It is important for all professional representative organisations to provide leadership and guidance for their members. My observations are that it is the actions of a few who have created many of the issues we experience today. As such, there needs to be greater public awareness of, and stronger industry support for, those genuinely striving to do the right thing. Generating greater certainty on acceptable standards can be achieved, in part, through guidelines and education – measures that allow for the creation of a more level playing field, while providing industry participants, professional representative organisations and regulators the ability to review and call out poor practices. I am a strong believer that professional representative organisations need to maintain high expectations of their members and implement appropriate disciplinary action when those standards are not met.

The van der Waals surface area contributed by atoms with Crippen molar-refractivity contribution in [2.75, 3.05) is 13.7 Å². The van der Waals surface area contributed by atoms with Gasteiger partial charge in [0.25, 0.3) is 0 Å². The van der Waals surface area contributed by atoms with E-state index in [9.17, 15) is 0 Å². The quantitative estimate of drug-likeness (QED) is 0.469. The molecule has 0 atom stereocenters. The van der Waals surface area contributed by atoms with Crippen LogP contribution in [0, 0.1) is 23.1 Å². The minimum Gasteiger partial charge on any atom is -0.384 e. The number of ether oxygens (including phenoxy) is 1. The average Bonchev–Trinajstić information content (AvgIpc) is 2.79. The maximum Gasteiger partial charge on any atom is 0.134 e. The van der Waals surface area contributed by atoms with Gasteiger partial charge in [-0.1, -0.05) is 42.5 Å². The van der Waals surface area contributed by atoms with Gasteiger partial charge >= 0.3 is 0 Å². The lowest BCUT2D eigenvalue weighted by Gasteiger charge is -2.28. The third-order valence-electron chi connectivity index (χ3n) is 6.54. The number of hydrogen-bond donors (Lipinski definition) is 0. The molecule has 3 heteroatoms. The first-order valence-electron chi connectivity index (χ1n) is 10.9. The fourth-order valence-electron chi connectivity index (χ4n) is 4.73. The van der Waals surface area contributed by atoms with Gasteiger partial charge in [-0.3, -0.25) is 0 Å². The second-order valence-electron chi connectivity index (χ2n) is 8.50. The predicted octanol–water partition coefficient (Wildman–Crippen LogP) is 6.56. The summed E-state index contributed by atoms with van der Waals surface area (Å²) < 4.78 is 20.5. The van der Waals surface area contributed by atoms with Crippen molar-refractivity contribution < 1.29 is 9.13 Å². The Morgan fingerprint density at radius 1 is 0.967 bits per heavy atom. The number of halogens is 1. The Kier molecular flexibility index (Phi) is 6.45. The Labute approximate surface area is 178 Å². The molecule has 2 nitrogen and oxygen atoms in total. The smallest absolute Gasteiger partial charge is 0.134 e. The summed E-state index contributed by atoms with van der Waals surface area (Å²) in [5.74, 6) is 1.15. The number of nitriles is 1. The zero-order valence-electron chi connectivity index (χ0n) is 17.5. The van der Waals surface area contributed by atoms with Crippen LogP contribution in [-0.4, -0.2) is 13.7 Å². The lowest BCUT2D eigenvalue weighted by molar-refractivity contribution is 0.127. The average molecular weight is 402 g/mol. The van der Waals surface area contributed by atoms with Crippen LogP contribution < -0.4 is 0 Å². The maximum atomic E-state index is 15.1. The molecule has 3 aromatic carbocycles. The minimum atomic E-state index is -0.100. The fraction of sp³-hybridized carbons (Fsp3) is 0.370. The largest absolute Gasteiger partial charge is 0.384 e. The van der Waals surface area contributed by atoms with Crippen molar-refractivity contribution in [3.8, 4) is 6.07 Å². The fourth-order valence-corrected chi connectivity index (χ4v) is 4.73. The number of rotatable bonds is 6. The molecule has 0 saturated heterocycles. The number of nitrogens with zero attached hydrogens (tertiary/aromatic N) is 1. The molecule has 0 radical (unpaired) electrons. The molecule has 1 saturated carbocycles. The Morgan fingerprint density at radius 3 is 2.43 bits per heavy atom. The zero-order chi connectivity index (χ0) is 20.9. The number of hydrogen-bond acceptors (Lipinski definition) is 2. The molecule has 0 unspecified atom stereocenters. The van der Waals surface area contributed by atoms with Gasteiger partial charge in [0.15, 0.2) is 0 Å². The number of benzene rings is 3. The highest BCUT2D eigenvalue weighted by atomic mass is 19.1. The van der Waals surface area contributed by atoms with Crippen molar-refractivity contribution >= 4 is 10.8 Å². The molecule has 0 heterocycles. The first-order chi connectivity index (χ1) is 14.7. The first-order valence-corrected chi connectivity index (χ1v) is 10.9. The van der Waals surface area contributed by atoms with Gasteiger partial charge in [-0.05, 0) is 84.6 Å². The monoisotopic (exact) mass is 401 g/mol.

Auditing is likely to play a greater role in the future regulation of practitioners across the industry. Professional representative organisations must play a significant and ongoing role in shaping and upholding standards to which auditing can be appropriately undertaken.

To what extent do you think the current crisis in confidence in the industry can be a positive force for change in the industry?

Increasing public, media and regulatory scrutiny of the building industry has generated a widespread and real desire for urgent change within the industry – a desire that has been frustratingly absent for so long. I feel the current environment offers a unique opportunity for all stakeholders to come together, to self-reflect, to accept individual shortcomings and to implement change for the good of the overall outcomes in our industry, rather than self-interests. My first few weeks as State Building Surveyor have seen the willingness of many to start and contribute to this ongoing and vital discussion. It is now time for all industry participants to act in the best interests of the industry and the clients we serve. Unfortunately, if self-interests continue to dominate and positive change does not occur, the industry will become a shadow of itself. We all need to strive for a strong and vibrant building industry that aims for – and achieves – high-quality, safe and compliant buildings. The public and the industry are depending on us.